Project: Star+ Home Hero Design • 2021 • Role: UX Manager, Human-centered designer
Disney+ viewers that regularly (and quickly) find something to watch are more likely to stay subscribed at the time of renewal. One of the key design elements on the homepage that helps people discover new content is the large hero area. Prior to launch we spent numerous design cycles on getting this feature right. My team conducted multiple rounds of research collecting customer feedback and our insights drove many of the product decisions for the MVP. However, after launch, we learned that while people rely on the hero area to discover new content, it wasn’t driving as many video starts as we would have liked. One possible reason for this that people navigate down the page and miss the rotation of tiles on the carousel.
To address this behavior, we started iterating on the hero carousel and how we could expose the best content on Disney+. As designs were being finalized and engineering estimates were coming in, our leadership announced a new general entertainment streaming service called Star+. Many of our teams shifted focus from iterating on Disney+ to launch-mode for Star+.
Because this new service would include a broader range of content, including live sports and special events, the hero module would need to accommodate these different programming types. Fortunately, the team was already exploring concepts that could meet this challenge.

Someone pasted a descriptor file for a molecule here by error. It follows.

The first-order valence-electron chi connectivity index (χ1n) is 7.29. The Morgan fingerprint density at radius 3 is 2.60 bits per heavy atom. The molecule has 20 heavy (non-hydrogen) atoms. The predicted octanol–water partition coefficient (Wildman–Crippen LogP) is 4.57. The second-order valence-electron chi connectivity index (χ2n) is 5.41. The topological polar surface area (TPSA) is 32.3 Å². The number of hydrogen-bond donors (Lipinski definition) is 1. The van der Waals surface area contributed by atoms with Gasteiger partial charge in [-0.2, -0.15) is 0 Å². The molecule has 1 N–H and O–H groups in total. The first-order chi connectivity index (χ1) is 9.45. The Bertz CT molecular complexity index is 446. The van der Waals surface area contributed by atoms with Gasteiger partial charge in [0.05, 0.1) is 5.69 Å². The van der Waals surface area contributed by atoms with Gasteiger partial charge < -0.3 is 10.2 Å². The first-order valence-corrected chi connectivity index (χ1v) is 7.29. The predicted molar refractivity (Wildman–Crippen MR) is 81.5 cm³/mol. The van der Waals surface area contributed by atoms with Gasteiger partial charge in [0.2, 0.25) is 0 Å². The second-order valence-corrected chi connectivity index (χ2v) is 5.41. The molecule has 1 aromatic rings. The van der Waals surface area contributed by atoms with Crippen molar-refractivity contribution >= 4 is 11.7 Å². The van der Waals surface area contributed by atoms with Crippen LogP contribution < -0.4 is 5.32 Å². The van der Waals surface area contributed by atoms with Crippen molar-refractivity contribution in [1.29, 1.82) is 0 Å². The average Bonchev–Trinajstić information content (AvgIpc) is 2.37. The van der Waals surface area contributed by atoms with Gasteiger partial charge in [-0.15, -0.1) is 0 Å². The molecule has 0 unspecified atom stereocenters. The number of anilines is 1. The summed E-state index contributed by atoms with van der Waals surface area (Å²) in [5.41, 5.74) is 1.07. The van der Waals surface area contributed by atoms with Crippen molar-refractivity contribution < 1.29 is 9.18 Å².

I was pulled in to help the team iterate through the late-stage designs through a process called RITE (Rapid Iterative Testing and Evaluation). A partnership between research, product design and prototyping, we ran three rounds of this iterative design approach to refine the new concepts and validate the interaction model.
A principal researcher on my team led the interviews with viewers while I facilitated alignment and debrief workshops with our teammates — designers and product managers. As a team, we all made design recommendations based on direct observations of users. This was a new process/methodology we were trying out for the first time at Disney Streaming, so getting buy-in was part of the up-front effort I led.
Rapid Iterative Testing & Evaluation
To set the context of our work, we often frame where we are in terms of the double diamond. This well-known framework enables the team to think in terms of research that helps ‘Make the Right Thing (1st diamond) vs research that helps ‘Make the Thing Right” (2nd diamond).
RITE is a method that emphasizes making design iterations as soon as a problem is observed; therefore, design questions need to be targeted. Incremental changes to strengthen visual affordances are the priority.
RITE has very specific rituals and processes that my research partner and I guided our stakeholders through, alternating between observation and design iteration. The objective is to reach consensus about a design problem using evidence, ideally, in a single day. The sequence of steps includes a planning session in the morning to decide the goals, followed immediately by 3 research sessions attended by the entire team. We then de-brief to analyze our observations and determine if the users encountered obstacles in the design.
If an issue is identified in the first round, the design can be updated before the second round. We then test with 3 more people and debrief again to see how any changes impacted the usability. At the end of the day, the team decides together what actions should be pursued.